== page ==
New side-chain features in Ableton Live 7 plugins

live_compressor_side_chaning.pngAnother new feature in Ableton Live 7.0 is so called side-chaining of plugins, the new compressor, gate and auto-filter has side-chaining options now available. This is nothing new, Logic has had this for a while, same with other DAWs. There have been ad hoc solutions with third party compressors to get the same effect in Live, but it’s good it’s built into some of the basic plugins now.

So what is side chaining? Basically you tell the plug-in that it should use another audio source and by the audio source changes the plug-in parameters will change. The classical example is compressor side-chaining. It’s been around for a while, but bands like Daft Punk finessed it into now the classical pump effect, and producers such as Eric Prydz seems to use it nearly everywhere. John Holden is another producer who has used compressor side-chaining in delightful unexpected configurations.

As for Live, the setup is easy, all you need to do is to remember to open up another view with a tag button, and you get the settings (see image). You define the extern source, and if you want to put in the side-chaining before or after the effect. Then it’s a matter of keying in various values to get the effect, from subtle to very pumping. A typical side chain source is a kick drum track, resulting in a classical pulsating dance floor sound.

Similarly, the gate has a similar control. In this case it’s the opposite, when the other eternal source triggers, it will open up the gate for this channel, leading to classical uses such as making sure that the kick and bass lines are together.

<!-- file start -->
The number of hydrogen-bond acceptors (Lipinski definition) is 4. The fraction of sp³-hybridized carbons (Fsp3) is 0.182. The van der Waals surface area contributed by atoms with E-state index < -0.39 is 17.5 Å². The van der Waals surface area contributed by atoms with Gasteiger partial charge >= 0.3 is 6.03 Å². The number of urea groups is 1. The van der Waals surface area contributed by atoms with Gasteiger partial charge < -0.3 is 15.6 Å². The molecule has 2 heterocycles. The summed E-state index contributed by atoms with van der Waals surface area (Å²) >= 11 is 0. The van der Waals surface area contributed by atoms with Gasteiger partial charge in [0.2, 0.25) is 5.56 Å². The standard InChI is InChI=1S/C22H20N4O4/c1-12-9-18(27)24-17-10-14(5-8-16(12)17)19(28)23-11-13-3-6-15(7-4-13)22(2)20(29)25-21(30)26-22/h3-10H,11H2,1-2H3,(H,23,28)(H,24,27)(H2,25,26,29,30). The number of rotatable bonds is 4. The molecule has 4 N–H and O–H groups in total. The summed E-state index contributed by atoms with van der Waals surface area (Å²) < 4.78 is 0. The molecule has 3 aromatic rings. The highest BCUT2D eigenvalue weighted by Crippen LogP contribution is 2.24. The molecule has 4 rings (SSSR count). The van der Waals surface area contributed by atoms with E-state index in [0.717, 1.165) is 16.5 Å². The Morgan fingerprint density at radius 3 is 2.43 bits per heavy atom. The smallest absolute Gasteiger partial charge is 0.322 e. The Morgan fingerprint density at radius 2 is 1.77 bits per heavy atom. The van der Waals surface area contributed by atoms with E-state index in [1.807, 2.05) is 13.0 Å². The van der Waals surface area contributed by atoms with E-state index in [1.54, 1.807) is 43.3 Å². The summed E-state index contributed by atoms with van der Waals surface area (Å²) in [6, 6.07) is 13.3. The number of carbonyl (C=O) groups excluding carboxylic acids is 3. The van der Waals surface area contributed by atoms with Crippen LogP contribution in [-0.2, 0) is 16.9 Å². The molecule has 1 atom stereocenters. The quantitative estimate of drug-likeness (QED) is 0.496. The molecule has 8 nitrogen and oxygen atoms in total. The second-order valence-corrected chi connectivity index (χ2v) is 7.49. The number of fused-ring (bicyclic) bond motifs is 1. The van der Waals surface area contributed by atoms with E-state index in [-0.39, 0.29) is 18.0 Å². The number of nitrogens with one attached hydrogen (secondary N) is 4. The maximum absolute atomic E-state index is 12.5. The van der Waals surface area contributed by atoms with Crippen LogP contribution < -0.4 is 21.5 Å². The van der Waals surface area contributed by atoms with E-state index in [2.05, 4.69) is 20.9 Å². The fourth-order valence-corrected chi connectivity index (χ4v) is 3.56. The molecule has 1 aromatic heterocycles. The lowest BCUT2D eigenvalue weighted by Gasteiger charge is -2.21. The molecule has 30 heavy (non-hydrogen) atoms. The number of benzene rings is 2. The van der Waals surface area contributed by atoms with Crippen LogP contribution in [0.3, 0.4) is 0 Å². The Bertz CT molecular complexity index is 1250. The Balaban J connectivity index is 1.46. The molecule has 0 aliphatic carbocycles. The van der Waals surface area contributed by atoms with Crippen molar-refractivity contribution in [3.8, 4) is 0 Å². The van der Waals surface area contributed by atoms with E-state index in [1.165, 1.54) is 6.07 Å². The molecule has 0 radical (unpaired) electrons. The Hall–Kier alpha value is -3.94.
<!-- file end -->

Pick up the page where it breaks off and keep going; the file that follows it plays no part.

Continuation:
The auto-filter chaining works so that sweeps will trigger based on the external source. So all three have specific uses.

I tried them out, loaded in a couple of loops from a remix of Genietronix Skyflower that I’ve been trying to finally push out through the door, and hey, it sounded really interesting! So I need to make yet another remix, this time using the new side-chaining effects. So I’m all for it, even if it means that there will be even more and more side-chaining material out there, leading to a state where it’s cliche.

I think moderation is in order for side-chaining. It’s a good effect, useful for the dance floor, but too much sugar and cream destroys cakes. I’ve been in club events where the DJ played five-six or so side-chain tracks, and I swear I could not hear a difference, just this pumping low sound wave pulsating through the crowd for an hour. Maybe if you are in a different state, it makes sense, but for a listener it’s boring. Moderate use, for example not across all the tracks, makes sense.

My wife also claims she gets nauseated when she hears heavily side-chained compressor productions — which is also something I find fascinating, music that makes someone feel physically ill.

Anyway, as for Live 7.0 features, this is a big plus, or a ‘finally-there’ feature, depending on how you look at it. I’m not sure if third party plug-in vendors could hook into the side-chaining channels, maybe it’s available, so we need to wait and see if third party plug-ins will also have use of side-chaining.

5 Comments:

  1. Ahh. The ‘Justice’ effect.

  2. (about) three years ago when progressive trance came more popular in EDM scene, Markus Schulz mastered the long basses with sidechain compression.

    Another commonly usen way to use sidechain is to make pads more pumping.

    But, many forgets that you can do wonders with sidechain with tracks that aren’t just long notes. Check Cressida productions for instance how to make interesting, not dull, pumping basslines.

  3. Another good use it to have the lead or pads duck when your vocal gets hotter. Its all about making space.

  4. Kent how does the side chain compressor compare to some of the freeware ones, and to some expensive ones out there?

    Either way its a plus- I’m glad to see it.

  5. The only other side-chain compressor I’ve used from time to time is the Logic compressors. I can’t say that the Live is worse or better. It’s very similar in nature. The new compressor UI in Live 7.0 is *very* nice, I like it. Also, unlike Logic, you could take any track and route it into the side-chaining — in Logic you need to use a bus for it.

    Anyway, still experimenting with the compressor side chaining in Live 7.0 — I must confess, side chaining compressors are sneaking in here and there in my new productions, mostly to have subtle effects here and there, it makes the production more organic and living in my ears, compared with a massive wall of sound.

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